A US start-up hopes to create intelligent road infrastructures to bring large-scale autonomous road systems online within five years.

Detroit in the US state of Michigan was, for a large part of the 20th century, the beating heart of the world’s auto industry. Even today, it serves as the HQ for both General Motors and Ford. And now, thanks to a partnership between the state and tech company Cavnue, it could be home to some of the first mass adoptions of everyday self-driving technology.

The plan is to create a 40-mile corridor of roads – or lanes within highways – dedicated to self-driving car use. A bit like the car-pool lanes found on many busy routes around the world

So why will this make autonomous traffic a reality sooner?

The problem with self-driving cars, as the technology currently stands, is that their interactions with humans can be problematic. For example, they sometimes have trouble ‘recognising’ a human, which has led to accidents. Another issue is that autonomous vehicles follow the rules of the road to the letter, while human drivers will often bend them or even break them. Other human drivers inherently understand this risk; self-driving tech doesn’t currently really account for it.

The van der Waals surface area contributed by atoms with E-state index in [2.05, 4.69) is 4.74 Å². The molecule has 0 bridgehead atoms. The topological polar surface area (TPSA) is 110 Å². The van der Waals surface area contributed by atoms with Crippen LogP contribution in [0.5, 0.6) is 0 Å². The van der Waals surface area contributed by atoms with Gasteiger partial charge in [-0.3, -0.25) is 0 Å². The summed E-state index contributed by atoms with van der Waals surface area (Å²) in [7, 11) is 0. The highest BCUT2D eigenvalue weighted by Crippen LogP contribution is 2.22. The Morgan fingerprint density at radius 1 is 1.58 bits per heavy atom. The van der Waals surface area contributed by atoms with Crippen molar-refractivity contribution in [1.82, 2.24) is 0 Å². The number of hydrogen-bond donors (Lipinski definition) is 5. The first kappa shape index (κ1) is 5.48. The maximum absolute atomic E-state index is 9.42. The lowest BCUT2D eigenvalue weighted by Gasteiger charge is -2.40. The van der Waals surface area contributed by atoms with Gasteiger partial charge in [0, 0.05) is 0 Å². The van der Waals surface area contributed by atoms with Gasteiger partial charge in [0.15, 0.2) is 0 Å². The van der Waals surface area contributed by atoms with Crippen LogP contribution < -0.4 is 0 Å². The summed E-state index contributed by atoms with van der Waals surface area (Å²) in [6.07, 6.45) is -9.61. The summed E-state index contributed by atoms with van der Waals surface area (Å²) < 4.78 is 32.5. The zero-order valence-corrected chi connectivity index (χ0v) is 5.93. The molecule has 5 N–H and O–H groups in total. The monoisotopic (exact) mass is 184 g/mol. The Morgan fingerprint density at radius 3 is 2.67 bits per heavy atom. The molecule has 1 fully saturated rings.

As a result, allowing self-driving cars to mix freely with human-driven traffic is a significant challenge.

The solution to this problem? Easy. Separation. Cavnue hopes to build a network of road infrastructure that ensures cars with self-driving tech only need to deal with traffic using similar technology, making traffic flow much more predictable and giving the self-driving systems an easier job.

How’s it going to work?

The plan is to create a 40-mile stretch of a road network between the Michigan cities of Detroit and Ann Arbor, with construction set to begin in 2023

Although the exact details of the technology involved are yet to be ironed out, the idea is that the system will use a combination of physically separate lanes, plus ‘intelligent’ intersections that will be able to communicate with vehicles via 5g. It will also feature signage that’s specifically designed to be easier for self-driving car technology to read and process accurately.

What will stop it succeeding

There are two fundamental stumbling blocks to the Cavnue plan. The first is cost as it’s estimated that it’s going to take £7m per mile to implement. The second issue is space for dedicated lanes, if you consider how hard it is to find space for dedicated cycle lanes, it soon becomes clear that finding space for dedicated self-driving routes will be no easy task.

Whatever the costs, however, what’s clear is that, for self-driving tech to become a reality, roads are going to have to get smarter along with the cars that drive on them.

Author: Appthisway.com